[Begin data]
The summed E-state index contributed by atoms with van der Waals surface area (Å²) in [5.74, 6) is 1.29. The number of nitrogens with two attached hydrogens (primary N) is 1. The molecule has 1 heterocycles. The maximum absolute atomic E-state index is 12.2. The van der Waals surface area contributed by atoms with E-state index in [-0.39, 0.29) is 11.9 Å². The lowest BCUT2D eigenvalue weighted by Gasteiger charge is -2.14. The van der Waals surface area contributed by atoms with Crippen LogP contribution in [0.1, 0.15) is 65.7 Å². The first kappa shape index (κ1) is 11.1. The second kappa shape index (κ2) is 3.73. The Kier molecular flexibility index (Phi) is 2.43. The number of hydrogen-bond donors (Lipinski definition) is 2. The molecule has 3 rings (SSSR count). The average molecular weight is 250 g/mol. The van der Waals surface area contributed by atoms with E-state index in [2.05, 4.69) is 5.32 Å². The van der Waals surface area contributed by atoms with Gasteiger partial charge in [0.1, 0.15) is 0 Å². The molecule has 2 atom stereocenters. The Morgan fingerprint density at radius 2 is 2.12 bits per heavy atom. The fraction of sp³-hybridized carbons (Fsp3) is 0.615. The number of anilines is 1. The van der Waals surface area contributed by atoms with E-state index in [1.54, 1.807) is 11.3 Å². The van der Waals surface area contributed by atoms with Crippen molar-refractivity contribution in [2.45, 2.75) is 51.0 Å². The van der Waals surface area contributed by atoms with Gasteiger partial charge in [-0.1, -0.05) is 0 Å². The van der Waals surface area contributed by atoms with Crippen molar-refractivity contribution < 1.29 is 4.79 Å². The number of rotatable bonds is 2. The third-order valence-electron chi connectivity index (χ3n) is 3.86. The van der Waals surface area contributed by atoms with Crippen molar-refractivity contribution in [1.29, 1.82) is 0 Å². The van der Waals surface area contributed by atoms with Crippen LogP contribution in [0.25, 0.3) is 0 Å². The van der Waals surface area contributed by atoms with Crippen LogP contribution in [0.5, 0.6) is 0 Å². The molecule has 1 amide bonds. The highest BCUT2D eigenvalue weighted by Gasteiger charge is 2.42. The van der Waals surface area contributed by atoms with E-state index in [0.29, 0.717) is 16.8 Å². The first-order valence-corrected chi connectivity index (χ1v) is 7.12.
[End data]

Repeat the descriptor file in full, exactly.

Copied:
The summed E-state index contributed by atoms with van der Waals surface area (Å²) in [5.74, 6) is 1.29. The number of nitrogens with two attached hydrogens (primary N) is 1. The molecule has 1 heterocycles. The maximum absolute atomic E-state index is 12.2. The van der Waals surface area contributed by atoms with E-state index in [-0.39, 0.29) is 11.9 Å². The lowest BCUT2D eigenvalue weighted by Gasteiger charge is -2.14. The van der Waals surface area contributed by atoms with Crippen LogP contribution in [0.1, 0.15) is 65.7 Å². The first kappa shape index (κ1) is 11.1. The second kappa shape index (κ2) is 3.73. The Kier molecular flexibility index (Phi) is 2.43. The number of hydrogen-bond donors (Lipinski definition) is 2. The molecule has 3 rings (SSSR count). The average molecular weight is 250 g/mol. The van der Waals surface area contributed by atoms with E-state index in [2.05, 4.69) is 5.32 Å². The van der Waals surface area contributed by atoms with Gasteiger partial charge in [0.1, 0.15) is 0 Å². The molecule has 2 atom stereocenters. The Morgan fingerprint density at radius 2 is 2.12 bits per heavy atom. The fraction of sp³-hybridized carbons (Fsp3) is 0.615. The number of anilines is 1. The van der Waals surface area contributed by atoms with E-state index in [1.54, 1.807) is 11.3 Å². The van der Waals surface area contributed by atoms with Crippen molar-refractivity contribution in [2.45, 2.75) is 51.0 Å². The van der Waals surface area contributed by atoms with Gasteiger partial charge in [-0.1, -0.05) is 0 Å². The van der Waals surface area contributed by atoms with Crippen molar-refractivity contribution < 1.29 is 4.79 Å². The number of rotatable bonds is 2. The third-order valence-electron chi connectivity index (χ3n) is 3.86. The van der Waals surface area contributed by atoms with Crippen molar-refractivity contribution in [1.29, 1.82) is 0 Å². The van der Waals surface area contributed by atoms with Crippen LogP contribution in [0.25, 0.3) is 0 Å². The van der Waals surface area contributed by atoms with Crippen LogP contribution in [0.5, 0.6) is 0 Å². The molecule has 1 amide bonds. The highest BCUT2D eigenvalue weighted by Gasteiger charge is 2.42. The van der Waals surface area contributed by atoms with E-state index in [0.29, 0.717) is 16.8 Å². The first-order valence-corrected chi connectivity index (χ1v) is 7.12.